Anole Natural Habitat
Green anoles, also known as American chameleons, are found in southeastern United States, particularly in the subtropical forests and woodlands of Florida. They are arboreal creatures, meaning they are primarily found off the ground in trees and shrubs.
The natural habitat of green anoles affects their housing requirements significantly. It is important to provide an elevated tank with suitable hiding spots, such as driftwood, branches, and greenery. This is because green anoles are primarily tree-climbing creatures and feel most comfortable at elevated positions.
Additionally, green anoles require a specific temperature range in their tank. They thrive in temperatures ranging from 75-85°F, with a humidity level around 60-80%.
Ideally, green anoles should be housed in a solitary tank or one with up to four females per male. This is because anoles are territorial creatures and may become aggressive if multiple males are kept in the same tank. By providing adequate living space and adhering to humidity and temperature requirements, green anoles can live a long and healthy life in captivity.
Humidity & Temperature
Leopard geckos come from dry desert environments with arid air. You should keep the humidity level in their enclosure between 30-40%, which is fairly dry. Leopard geckos need a temperature gradient ranging from about 80 °F (27 °C) and 90 °F (32 °C). There should be a warm and cool side of the tank, and the lower temperatures can dip into the mid 70’s during the night time.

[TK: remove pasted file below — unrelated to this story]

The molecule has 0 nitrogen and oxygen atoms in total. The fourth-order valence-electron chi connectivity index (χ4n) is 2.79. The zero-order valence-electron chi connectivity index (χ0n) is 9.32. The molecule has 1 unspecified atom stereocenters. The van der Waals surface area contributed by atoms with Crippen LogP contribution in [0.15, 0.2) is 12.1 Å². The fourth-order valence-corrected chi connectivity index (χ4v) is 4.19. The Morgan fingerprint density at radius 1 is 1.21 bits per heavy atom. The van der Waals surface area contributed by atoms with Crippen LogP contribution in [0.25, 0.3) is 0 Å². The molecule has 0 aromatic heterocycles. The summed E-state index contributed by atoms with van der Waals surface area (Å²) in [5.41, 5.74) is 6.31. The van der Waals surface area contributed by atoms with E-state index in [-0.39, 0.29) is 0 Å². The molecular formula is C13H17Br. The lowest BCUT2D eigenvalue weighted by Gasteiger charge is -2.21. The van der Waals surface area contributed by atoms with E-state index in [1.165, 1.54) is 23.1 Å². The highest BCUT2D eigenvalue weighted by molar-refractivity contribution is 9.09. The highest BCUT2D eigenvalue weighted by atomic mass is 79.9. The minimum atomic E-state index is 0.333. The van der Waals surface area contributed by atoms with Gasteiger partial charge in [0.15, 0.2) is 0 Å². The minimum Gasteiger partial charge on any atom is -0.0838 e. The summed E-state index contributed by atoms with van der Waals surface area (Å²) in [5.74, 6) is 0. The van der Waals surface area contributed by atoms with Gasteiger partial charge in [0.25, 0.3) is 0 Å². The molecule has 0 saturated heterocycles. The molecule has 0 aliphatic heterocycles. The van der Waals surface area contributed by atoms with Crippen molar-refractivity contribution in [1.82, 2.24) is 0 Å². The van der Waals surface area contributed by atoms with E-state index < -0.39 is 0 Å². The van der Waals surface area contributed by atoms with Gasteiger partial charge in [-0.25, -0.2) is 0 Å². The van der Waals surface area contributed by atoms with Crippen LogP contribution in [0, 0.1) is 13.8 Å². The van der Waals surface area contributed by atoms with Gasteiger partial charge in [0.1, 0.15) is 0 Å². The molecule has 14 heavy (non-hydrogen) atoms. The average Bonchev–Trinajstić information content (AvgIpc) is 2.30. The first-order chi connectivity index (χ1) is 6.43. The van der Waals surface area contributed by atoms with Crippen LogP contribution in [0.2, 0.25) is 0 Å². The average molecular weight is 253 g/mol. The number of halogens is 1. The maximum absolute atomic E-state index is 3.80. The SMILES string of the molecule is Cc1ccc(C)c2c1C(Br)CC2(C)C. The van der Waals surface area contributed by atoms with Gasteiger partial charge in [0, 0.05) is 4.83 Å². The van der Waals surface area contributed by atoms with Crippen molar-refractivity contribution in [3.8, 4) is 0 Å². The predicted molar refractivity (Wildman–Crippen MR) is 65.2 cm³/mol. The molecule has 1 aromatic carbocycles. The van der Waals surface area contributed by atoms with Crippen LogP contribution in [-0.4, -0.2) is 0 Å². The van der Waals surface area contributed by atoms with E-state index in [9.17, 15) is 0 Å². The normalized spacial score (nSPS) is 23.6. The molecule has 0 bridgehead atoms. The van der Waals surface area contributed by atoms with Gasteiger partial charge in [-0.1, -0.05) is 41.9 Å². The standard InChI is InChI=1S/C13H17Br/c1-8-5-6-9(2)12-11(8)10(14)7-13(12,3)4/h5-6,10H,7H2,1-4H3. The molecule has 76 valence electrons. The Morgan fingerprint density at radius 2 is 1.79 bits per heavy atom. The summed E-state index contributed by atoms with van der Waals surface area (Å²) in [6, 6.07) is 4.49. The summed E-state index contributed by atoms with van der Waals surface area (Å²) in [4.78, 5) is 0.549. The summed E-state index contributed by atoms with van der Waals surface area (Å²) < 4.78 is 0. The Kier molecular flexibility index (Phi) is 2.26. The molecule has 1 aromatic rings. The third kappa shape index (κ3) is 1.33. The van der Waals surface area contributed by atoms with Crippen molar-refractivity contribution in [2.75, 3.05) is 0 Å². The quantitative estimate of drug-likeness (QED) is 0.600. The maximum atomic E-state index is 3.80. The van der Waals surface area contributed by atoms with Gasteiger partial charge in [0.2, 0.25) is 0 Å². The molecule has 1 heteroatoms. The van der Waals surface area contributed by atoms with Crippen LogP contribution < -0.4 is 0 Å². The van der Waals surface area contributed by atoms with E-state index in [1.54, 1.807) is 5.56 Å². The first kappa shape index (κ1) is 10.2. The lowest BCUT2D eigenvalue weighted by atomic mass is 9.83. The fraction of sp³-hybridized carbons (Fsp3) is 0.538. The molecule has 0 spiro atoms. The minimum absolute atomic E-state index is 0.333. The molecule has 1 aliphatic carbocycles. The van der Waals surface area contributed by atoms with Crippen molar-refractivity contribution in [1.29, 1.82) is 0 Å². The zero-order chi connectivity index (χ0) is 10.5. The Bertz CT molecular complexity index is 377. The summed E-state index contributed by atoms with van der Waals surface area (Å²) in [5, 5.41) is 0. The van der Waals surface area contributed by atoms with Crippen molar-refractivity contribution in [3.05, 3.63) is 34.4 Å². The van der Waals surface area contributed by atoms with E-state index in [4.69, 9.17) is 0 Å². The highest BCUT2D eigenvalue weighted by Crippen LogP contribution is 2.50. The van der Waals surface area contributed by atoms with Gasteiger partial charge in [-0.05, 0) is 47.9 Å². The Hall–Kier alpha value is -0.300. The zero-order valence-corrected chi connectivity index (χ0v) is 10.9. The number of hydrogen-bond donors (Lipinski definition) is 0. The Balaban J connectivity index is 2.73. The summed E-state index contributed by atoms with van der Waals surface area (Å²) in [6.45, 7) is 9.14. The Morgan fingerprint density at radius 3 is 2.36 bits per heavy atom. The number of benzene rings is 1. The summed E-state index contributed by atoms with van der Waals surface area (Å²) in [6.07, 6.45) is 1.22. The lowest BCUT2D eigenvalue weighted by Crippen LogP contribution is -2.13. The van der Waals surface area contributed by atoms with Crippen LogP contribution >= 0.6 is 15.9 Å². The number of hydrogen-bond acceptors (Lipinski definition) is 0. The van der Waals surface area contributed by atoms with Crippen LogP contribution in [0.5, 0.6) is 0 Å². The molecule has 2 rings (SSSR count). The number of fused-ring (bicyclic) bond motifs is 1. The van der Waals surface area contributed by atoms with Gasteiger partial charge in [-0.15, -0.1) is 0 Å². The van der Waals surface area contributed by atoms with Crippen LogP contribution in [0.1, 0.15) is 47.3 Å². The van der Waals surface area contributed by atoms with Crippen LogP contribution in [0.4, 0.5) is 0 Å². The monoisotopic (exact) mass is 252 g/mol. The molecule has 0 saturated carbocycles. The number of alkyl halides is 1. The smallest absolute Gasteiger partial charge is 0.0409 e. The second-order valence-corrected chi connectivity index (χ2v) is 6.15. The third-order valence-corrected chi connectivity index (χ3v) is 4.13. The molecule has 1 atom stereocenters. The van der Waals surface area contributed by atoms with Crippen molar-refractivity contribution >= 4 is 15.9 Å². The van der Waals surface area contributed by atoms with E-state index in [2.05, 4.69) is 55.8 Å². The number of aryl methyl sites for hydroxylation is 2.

Anoles come from a more humid tropical environment with high humidity. You’ll probably want to mist their enclosure, which would be detrimental to leopard geckos. Anoles do best between 75-85°F which, while warm, isn’t as hot as leopard geckos prefer.
Your choices for your pet’s environment are going to affect the humidity. The size of your enclosure can also play a role in maintaining proper humidity levels. A smaller enclosure may dry out quicker, while a larger enclosure may require a humidifier or frequent misting if you’re housing tropical lizards.
The temperature range also affects humidity levels. Higher temperatures will evaporate more water and decrease the humidity. Lower temperatures may increase the humidity. It’s important to keep the temperature within the ideal range for your species of lizard (and understand how temperature can affect humidity levels.)
You should provide your leopard gecko or anoles with a suitable environment for their species. Their temperature and humidity requirements are different, and reflect the parts of the world they come from.
Conflicting Sleep Schedules
Anoles are diurnal, meaning they are awake and active during the day. Leopard geckos, on the other hand, are usually in their hides sleeping during daylight hours to emerge at twilight to hunt. They are most active between dusk and dawn.
The conflicting sleep schedules between anoles and leopard geckos create another challenge for cohabitation. This can lead to stress and aggression between the two species, as they may disturb each other’s sleep patterns. Neither will feel truly safe sleeping when other tank mates are moving about.
Parasites and Diseases
Parasites and diseases can pose a risk to the health of both species when housed together, as each species can infect the other.
Parasites and diseases can be transmitted through direct contact with feces, bodily fluids, and even through shared food and water sources. Additionally, common parasites that can affect both leopard geckos and anoles include mites, ticks, and worms, while common diseases include respiratory infections and skin diseases.